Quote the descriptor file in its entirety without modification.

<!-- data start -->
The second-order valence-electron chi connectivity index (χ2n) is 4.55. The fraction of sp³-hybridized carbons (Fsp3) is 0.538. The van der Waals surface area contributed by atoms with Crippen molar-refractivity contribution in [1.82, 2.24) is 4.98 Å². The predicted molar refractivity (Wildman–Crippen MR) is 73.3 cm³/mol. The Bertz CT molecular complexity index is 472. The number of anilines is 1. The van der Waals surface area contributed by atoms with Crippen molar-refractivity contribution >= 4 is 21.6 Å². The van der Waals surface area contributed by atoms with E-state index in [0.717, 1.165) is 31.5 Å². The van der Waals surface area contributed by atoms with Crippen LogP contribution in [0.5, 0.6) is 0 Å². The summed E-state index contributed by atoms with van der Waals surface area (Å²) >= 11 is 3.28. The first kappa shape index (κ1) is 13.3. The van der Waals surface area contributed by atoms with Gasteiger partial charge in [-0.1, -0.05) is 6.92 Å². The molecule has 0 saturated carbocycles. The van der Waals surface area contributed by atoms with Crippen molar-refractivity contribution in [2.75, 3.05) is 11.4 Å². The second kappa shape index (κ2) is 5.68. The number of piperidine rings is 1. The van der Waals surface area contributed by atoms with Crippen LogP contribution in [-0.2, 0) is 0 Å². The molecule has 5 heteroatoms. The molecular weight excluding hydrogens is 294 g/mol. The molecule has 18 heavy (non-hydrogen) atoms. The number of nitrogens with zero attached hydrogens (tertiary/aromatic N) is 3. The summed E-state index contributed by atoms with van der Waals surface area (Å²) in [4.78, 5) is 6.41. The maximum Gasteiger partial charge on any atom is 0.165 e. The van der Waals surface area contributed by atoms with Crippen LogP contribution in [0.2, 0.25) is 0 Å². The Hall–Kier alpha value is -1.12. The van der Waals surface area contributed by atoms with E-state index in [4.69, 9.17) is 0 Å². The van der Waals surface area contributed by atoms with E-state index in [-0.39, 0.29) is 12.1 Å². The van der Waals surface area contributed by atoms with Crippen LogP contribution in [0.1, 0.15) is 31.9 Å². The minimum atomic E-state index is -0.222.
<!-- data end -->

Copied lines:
The second-order valence-electron chi connectivity index (χ2n) is 4.55. The fraction of sp³-hybridized carbons (Fsp3) is 0.538. The van der Waals surface area contributed by atoms with Crippen molar-refractivity contribution in [1.82, 2.24) is 4.98 Å². The predicted molar refractivity (Wildman–Crippen MR) is 73.3 cm³/mol. The Bertz CT molecular complexity index is 472. The number of anilines is 1. The van der Waals surface area contributed by atoms with Crippen molar-refractivity contribution >= 4 is 21.6 Å². The van der Waals surface area contributed by atoms with E-state index in [0.717, 1.165) is 31.5 Å². The van der Waals surface area contributed by atoms with Crippen LogP contribution in [0.5, 0.6) is 0 Å². The summed E-state index contributed by atoms with van der Waals surface area (Å²) >= 11 is 3.28. The first kappa shape index (κ1) is 13.3. The van der Waals surface area contributed by atoms with Gasteiger partial charge in [-0.1, -0.05) is 6.92 Å². The molecule has 0 saturated carbocycles. The van der Waals surface area contributed by atoms with Crippen molar-refractivity contribution in [2.75, 3.05) is 11.4 Å². The second kappa shape index (κ2) is 5.68. The number of piperidine rings is 1. The van der Waals surface area contributed by atoms with Crippen LogP contribution in [-0.2, 0) is 0 Å². The molecule has 5 heteroatoms. The molecular weight excluding hydrogens is 294 g/mol. The molecule has 18 heavy (non-hydrogen) atoms. The number of nitrogens with zero attached hydrogens (tertiary/aromatic N) is 3. The summed E-state index contributed by atoms with van der Waals surface area (Å²) in [4.78, 5) is 6.41. The maximum Gasteiger partial charge on any atom is 0.165 e. The van der Waals surface area contributed by atoms with Crippen LogP contribution in [0.2, 0.25) is 0 Å². The Hall–Kier alpha value is -1.12. The van der Waals surface area contributed by atoms with E-state index in [4.69, 9.17) is 0 Å². The van der Waals surface area contributed by atoms with E-state index in [-0.39, 0.29) is 12.1 Å². The van der Waals surface area contributed by atoms with Crippen LogP contribution in [0.1, 0.15) is 31.9 Å². The minimum atomic E-state index is -0.222.